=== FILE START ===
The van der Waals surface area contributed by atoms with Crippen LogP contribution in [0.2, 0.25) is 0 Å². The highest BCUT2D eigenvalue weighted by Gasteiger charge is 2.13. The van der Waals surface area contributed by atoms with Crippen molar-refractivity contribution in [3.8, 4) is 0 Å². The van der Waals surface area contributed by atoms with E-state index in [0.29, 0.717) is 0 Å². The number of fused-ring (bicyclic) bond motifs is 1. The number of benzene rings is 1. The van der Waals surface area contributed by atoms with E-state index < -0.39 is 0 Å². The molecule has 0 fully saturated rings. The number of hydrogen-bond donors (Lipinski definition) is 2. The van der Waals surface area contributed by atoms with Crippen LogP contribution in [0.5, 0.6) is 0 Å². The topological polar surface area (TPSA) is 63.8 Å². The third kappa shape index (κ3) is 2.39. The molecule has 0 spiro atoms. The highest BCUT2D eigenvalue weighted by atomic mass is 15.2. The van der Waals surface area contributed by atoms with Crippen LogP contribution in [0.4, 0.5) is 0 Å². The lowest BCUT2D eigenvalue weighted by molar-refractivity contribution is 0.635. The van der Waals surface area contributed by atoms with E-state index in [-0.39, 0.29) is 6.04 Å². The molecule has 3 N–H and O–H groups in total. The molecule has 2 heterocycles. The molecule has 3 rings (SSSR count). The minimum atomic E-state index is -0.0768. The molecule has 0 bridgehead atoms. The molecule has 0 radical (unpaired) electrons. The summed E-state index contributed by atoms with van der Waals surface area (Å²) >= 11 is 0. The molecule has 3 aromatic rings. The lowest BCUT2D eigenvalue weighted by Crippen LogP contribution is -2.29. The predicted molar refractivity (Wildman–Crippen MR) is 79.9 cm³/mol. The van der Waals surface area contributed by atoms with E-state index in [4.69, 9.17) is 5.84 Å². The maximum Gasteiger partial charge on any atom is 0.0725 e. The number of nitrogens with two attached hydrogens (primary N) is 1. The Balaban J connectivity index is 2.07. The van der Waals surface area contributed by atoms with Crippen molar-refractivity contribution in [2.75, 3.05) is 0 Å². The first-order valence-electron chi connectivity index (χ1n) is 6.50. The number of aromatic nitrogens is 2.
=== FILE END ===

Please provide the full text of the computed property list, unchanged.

The van der Waals surface area contributed by atoms with Crippen LogP contribution in [0.2, 0.25) is 0 Å². The highest BCUT2D eigenvalue weighted by Gasteiger charge is 2.13. The van der Waals surface area contributed by atoms with Crippen molar-refractivity contribution in [3.8, 4) is 0 Å². The van der Waals surface area contributed by atoms with E-state index in [0.29, 0.717) is 0 Å². The number of fused-ring (bicyclic) bond motifs is 1. The number of benzene rings is 1. The van der Waals surface area contributed by atoms with E-state index < -0.39 is 0 Å². The molecule has 0 fully saturated rings. The number of hydrogen-bond donors (Lipinski definition) is 2. The van der Waals surface area contributed by atoms with Crippen LogP contribution in [0.5, 0.6) is 0 Å². The topological polar surface area (TPSA) is 63.8 Å². The third kappa shape index (κ3) is 2.39. The molecule has 0 spiro atoms. The highest BCUT2D eigenvalue weighted by atomic mass is 15.2. The van der Waals surface area contributed by atoms with Crippen LogP contribution in [0.4, 0.5) is 0 Å². The lowest BCUT2D eigenvalue weighted by molar-refractivity contribution is 0.635. The van der Waals surface area contributed by atoms with E-state index in [-0.39, 0.29) is 6.04 Å². The molecule has 3 N–H and O–H groups in total. The molecule has 2 heterocycles. The molecule has 3 rings (SSSR count). The minimum atomic E-state index is -0.0768. The molecule has 0 bridgehead atoms. The molecule has 0 radical (unpaired) electrons. The summed E-state index contributed by atoms with van der Waals surface area (Å²) >= 11 is 0. The molecule has 3 aromatic rings. The lowest BCUT2D eigenvalue weighted by Crippen LogP contribution is -2.29. The predicted molar refractivity (Wildman–Crippen MR) is 79.9 cm³/mol. The van der Waals surface area contributed by atoms with E-state index in [4.69, 9.17) is 5.84 Å². The maximum Gasteiger partial charge on any atom is 0.0725 e. The number of nitrogens with two attached hydrogens (primary N) is 1. The Balaban J connectivity index is 2.07. The van der Waals surface area contributed by atoms with Crippen molar-refractivity contribution in [2.75, 3.05) is 0 Å². The first-order valence-electron chi connectivity index (χ1n) is 6.50. The number of aromatic nitrogens is 2.